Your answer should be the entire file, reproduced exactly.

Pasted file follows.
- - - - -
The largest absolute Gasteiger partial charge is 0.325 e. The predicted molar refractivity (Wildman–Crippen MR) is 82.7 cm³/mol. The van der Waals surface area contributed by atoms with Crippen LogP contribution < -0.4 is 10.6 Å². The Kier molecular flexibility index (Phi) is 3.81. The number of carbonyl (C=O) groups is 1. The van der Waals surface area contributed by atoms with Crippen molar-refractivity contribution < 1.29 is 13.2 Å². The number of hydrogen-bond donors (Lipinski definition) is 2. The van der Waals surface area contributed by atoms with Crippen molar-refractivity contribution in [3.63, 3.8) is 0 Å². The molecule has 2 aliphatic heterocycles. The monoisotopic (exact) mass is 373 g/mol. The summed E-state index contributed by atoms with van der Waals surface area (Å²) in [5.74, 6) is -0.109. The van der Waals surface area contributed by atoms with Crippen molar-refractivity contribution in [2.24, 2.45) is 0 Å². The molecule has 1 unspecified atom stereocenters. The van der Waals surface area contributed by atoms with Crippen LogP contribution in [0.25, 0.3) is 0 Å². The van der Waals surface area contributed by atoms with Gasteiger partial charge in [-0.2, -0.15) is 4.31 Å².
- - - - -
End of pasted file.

The largest absolute Gasteiger partial charge is 0.325 e. The predicted molar refractivity (Wildman–Crippen MR) is 82.7 cm³/mol. The van der Waals surface area contributed by atoms with Crippen LogP contribution < -0.4 is 10.6 Å². The Kier molecular flexibility index (Phi) is 3.81. The number of carbonyl (C=O) groups is 1. The van der Waals surface area contributed by atoms with Crippen molar-refractivity contribution < 1.29 is 13.2 Å². The number of hydrogen-bond donors (Lipinski definition) is 2. The van der Waals surface area contributed by atoms with Crippen molar-refractivity contribution in [3.63, 3.8) is 0 Å². The molecule has 2 aliphatic heterocycles. The monoisotopic (exact) mass is 373 g/mol. The summed E-state index contributed by atoms with van der Waals surface area (Å²) in [5.74, 6) is -0.109. The van der Waals surface area contributed by atoms with Crippen molar-refractivity contribution in [2.24, 2.45) is 0 Å². The molecule has 1 unspecified atom stereocenters. The van der Waals surface area contributed by atoms with Crippen LogP contribution in [0.25, 0.3) is 0 Å². The van der Waals surface area contributed by atoms with Gasteiger partial charge in [-0.2, -0.15) is 4.31 Å².